The NexStar 4se (and others in this line of telescopes) comes on a computerized alt-azimuth mount, with the telescope attached to the mount via a single fork arm design. The user controls the mount using an electronic hand controller programmed with a library of over 40,000 objects.
The user need only calibrate the telescope by aligning the 4se with reference points and programming in the date and time. The scope is then able to locate those 40,000 objects in reference to the initial points. The alignment typically only takes about five minutes.
The alt-azimuth mount is a simple one that moves in two planes of motion, and the computerized motors redirect the telescope to point at objects along those perpendicular axes. This sort of mount is extremely simple to build and maintain.
Users report that the 4se and its mount are stable and solid, making this potentially a good option for astrophotography.
The total weight of the tripod, mount, and telescope is 21 lbs, which is significantly lighter than other telescopes in this line.
The NexStar 4se's tripod is sturdy, steel, and is easy and fast to set up and take down. It's the perfect accompaniment to this highly portable and compact telescope.
The NexStar 6se comes with Celestron's The Sky software Level 1 Planetarium software for exploring the cosmos on your PC. Even on a cloudy night when you can't use the telescope itself, you are free to explore all the heavens have to offer and to plan your next viewing session. Once you've done that, the software allows you to print out custom star charts to make your next session even more effective and enjoyable.
The NexStar 6se comes with Celestron's StarPointer finder scope, a red-dot finder that projects a red light in line of sight and, if properly calibrated, allows for more effective locating of celestial phenomena.
How Does It Compare?
The StarBlast has a slightly larger aperture than the NexStar 4se. The computerized tracking on the 4se puts it in a different class than the StarBlast. Still, if you're looking for a beginner scope with a nice-sized aperture and don't have as much money to spend, the StarBlast 4.5 offers nice, smooth tracking and impressive optics at a much more budget-friendly price.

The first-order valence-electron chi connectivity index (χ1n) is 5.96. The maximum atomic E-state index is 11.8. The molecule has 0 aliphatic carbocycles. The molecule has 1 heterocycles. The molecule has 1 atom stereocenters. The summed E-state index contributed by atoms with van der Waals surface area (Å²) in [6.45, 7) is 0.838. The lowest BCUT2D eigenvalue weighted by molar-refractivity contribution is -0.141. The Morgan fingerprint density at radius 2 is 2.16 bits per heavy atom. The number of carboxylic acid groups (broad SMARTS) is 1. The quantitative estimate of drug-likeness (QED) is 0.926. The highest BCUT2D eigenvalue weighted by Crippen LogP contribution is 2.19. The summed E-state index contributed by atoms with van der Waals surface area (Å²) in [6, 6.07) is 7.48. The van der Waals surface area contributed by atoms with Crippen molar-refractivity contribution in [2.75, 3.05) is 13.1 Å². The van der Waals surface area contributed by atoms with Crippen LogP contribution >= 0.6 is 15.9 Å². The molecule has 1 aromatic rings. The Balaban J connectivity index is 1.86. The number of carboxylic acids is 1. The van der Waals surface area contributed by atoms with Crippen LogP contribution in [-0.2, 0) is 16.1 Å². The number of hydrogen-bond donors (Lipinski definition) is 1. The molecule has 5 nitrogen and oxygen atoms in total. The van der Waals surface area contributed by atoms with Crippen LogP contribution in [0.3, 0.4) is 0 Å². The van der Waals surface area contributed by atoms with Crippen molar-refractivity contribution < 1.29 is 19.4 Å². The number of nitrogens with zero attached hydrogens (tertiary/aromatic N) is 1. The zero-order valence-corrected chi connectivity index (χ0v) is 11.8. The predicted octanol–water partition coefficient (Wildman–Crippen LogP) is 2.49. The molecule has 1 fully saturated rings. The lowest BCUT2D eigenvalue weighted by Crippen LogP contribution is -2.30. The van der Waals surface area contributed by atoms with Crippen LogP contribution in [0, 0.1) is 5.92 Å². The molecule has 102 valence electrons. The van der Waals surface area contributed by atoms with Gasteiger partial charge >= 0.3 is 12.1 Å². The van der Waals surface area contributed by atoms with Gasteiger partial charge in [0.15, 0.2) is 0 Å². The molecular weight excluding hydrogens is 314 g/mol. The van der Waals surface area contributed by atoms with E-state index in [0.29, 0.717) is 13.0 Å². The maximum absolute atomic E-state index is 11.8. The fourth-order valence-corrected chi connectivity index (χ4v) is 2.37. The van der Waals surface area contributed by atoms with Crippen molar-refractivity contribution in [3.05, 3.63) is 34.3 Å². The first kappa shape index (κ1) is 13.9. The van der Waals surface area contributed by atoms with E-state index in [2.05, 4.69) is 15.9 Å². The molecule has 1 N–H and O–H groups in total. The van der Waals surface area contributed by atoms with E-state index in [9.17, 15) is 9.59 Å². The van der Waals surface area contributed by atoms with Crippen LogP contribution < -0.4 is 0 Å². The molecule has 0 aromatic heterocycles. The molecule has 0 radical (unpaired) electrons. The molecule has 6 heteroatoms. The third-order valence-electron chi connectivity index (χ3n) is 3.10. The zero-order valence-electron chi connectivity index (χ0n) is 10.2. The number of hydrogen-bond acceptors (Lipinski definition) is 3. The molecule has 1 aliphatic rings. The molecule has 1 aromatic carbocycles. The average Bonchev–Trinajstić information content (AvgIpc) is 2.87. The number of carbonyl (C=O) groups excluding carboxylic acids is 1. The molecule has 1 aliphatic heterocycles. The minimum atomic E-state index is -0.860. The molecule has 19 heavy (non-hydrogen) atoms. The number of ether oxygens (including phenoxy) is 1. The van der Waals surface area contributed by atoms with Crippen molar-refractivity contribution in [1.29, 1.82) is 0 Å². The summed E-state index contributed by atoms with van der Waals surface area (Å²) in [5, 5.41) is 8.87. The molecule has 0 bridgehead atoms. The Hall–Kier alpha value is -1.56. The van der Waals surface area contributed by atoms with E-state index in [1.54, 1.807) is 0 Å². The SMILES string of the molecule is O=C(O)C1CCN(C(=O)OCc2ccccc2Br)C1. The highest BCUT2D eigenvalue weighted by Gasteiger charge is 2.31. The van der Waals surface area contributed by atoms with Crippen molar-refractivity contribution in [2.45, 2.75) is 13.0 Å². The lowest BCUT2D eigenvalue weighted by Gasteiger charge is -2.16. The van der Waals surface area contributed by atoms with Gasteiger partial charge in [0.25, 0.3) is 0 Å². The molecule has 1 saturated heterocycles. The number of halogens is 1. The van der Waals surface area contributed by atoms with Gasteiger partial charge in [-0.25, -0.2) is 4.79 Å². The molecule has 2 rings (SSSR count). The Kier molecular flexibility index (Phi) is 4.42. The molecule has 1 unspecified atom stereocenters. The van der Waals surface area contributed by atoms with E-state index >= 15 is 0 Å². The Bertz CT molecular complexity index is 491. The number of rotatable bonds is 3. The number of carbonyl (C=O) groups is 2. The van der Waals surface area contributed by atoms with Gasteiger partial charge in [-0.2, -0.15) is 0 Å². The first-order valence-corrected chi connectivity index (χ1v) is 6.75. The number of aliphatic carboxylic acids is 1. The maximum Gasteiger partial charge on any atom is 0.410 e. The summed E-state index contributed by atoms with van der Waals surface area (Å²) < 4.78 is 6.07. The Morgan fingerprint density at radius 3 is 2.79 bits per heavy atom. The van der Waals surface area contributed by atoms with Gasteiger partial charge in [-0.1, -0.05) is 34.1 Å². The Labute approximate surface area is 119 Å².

The StarMax 90mm offers great stability because of its tabletop mount. The trade-off is that it doesn't offer some of the flexibility of the 4se. Because of its Mak-Cass design, which "folds" light within the tube, the StarMax also offers a similar small package, which is a boon for those looking for a grab-and-go scope, or for one that they can travel with. But the StarMax can't match the computerized tracking offered by the NexStar 4se. It is, however, much more of a budget scope than the 4se, so it's much more likely to be your first telescope.
The 114eq has a comparable aperture to the NexStar 4se, but the NexStar telescopes also offer more stability, which means they're a much better option for those looking for a scope they can use for astrophotography. Additionally, the computerized capabilities of the NexStar put it in a completely different category altogether.
The GoScope, just like other the other tabletop scope on this list, offers good stability and supremely easy setup. The trade-off is the flexibility it lacks because it doesn't have a full mount and tripod. The NexStar 4se might appeal more to you if you're looking for that flexibility, or if you're looking to do some astrophotography. In the final analysis, it's hard for the beginner astronomer to beat the GoScope's optics at such a good price, although the GoScope can't match the sheer magnitude of the NexStar's aperture, nor does it offer the game-changing computerized tracking.